The theme of the evening was apparent: Roaring '20s—although perhaps with a much more modern reimagination. Short skirts ruled (a bit shorter than true '20s fashion), yet always in a tasteful way. Among them, bubble skirts, tulip skirts, and leather.
For the travelers who prefer a skirt alternative, Nicolas Ghesquiere sent board shorts down the runway, a comfortable option, bordering on the masculine/feminine line. This ambiguous feel was present in various pieces, including cap-toe combat boots mixed with puffed-sleeves and velvet tops. Interesting details added to more subdues styles, such as batwing sleeves which give an added level of comfort for a woman traveling in style.
Aside from silhouette, the true beauty of Louis Vuitton pieces lies in the details. Beading, sequins, lace, pleating, and other tailoring techniques could be seen on every piece. These intricacies are what makes these pieces stand out from the rest. On one, a stunning metallic mesh overlay is reminiscent of the flapper era, without taking too literal of an interpretation. Another piece focused on bold stripes in black and white, displaying a mesmerizing contrast of color and proportion.
Weaving throughout the collection were obvious references to Art Deco and other inspirations from that time period. Geometric lines, structured shapes, and clean elements were at the forefront. A popular architectural theme from the 1920s, Art Deco symbolizes luxury and glamour—and that's exactly what this collection achieved.
Angular silhouettes, such as strong shoulders and nipped-in waists represent this style well. Additionally, prominent colors, including black and metallic (gold mostly) gave an air of sophisticated beauty. Ghesquiere successfully transported guests back to the Jazz Era, a time when flappers and speakeasies ruled and fashion was a world away from where it is today. The addition of Vuitton's signature glitz and glam made these pieces contemporary with a vintage-inspired feel.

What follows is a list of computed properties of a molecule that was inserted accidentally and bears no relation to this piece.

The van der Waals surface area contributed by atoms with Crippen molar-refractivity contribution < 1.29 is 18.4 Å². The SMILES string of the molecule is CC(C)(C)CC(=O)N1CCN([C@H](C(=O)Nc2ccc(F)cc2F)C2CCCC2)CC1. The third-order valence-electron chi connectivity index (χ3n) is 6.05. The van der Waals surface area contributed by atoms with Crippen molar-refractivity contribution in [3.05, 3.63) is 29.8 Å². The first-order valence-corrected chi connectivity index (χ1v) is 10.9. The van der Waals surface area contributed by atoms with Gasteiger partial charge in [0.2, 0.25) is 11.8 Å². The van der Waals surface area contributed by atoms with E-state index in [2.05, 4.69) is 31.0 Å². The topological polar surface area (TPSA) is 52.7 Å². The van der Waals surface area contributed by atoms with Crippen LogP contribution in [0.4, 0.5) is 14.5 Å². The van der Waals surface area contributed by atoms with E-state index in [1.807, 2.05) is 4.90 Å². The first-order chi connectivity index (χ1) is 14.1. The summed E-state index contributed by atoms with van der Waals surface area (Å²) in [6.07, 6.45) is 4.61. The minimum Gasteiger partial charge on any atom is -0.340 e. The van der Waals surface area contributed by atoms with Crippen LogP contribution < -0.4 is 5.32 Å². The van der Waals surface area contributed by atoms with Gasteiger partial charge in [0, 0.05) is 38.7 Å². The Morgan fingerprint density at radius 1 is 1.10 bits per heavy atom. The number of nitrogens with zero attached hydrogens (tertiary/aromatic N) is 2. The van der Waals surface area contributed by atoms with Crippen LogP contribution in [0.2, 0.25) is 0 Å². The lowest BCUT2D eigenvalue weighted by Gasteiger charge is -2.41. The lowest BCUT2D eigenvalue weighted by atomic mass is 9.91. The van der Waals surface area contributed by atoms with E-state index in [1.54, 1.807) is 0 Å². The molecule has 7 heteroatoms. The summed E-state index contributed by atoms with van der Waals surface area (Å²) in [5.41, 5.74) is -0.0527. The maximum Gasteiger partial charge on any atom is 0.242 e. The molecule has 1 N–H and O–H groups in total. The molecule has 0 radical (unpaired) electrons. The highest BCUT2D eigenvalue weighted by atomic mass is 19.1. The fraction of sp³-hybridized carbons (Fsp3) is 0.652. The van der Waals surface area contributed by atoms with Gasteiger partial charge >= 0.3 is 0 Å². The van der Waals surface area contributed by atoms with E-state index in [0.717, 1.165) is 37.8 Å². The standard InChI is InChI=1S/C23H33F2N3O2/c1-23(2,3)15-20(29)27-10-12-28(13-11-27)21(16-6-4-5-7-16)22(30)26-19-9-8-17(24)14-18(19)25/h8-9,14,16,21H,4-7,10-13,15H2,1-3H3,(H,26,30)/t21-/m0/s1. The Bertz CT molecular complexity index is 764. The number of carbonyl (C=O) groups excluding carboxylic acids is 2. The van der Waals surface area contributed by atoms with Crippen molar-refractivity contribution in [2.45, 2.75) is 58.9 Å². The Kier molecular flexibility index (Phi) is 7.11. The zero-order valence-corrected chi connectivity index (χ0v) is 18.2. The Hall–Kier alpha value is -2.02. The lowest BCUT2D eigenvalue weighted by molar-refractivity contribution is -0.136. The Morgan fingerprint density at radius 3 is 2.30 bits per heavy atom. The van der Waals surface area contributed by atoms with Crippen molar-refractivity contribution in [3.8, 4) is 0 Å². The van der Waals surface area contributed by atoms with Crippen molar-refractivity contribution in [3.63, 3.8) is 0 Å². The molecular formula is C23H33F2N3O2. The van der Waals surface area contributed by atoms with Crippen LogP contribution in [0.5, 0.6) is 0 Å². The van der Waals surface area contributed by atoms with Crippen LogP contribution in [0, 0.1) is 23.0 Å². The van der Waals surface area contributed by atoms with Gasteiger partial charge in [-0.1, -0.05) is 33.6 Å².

Grab your suitcase, we're headed to the airport—literally. Each of the most prominent couture houses took their own spin on the resort/cruise theme, including both their designs as well as the location of their show. But leave it to Louis Vuitton to really go there. And by "there," we mean the airport.
Held at the TWA Flight Centre at JFK airport in New York City, the Louis Vuitton Cruise 2020 collection showcased bold, forward-thinking designs like only Nicolas Ghesquiere can achieve.
Arriving at the impressive and vast venue, guests were seated within the spacious room, as models walked through a terminal-like set. No matter where he intended for his models to be traveling, each one appeared to be going somewhere fabulous.
In all, Nicolas Ghesquiere, a mainstay at the helm of Louis Vuitton for the past six years didn't fail to disappoint. His well-known love of architecture translated perfectly to the venue and was the perfect backdrop for couture that was ready to take off and fly off the runway.
Best known for its iconic LV Monogram print, Louis Vuitton began in the luggage business, but has quickly expanded its product range to bags, clothing and accessories. Recently, the brand has been collaborating with many artists to create unique, over-the-top pieces that have been growing in popularity among younger generations and Chinese fans. On top of its luggages, Louis Vuitton has seen an increase in demand in other leather products such as handbags and wallets for its eye to quality and detail. Current Artistic Director of Women's collections at Louis Vuitton is Nicolas Ghesquière, who had previously been at Balenciaga. Carrying his edgy tastes from Balenciaga while incorporating Louis Vuitton's history in pattern-making and quality leather items, he has created a collection after collection that is an exquisite balance of sophistication and experimentation.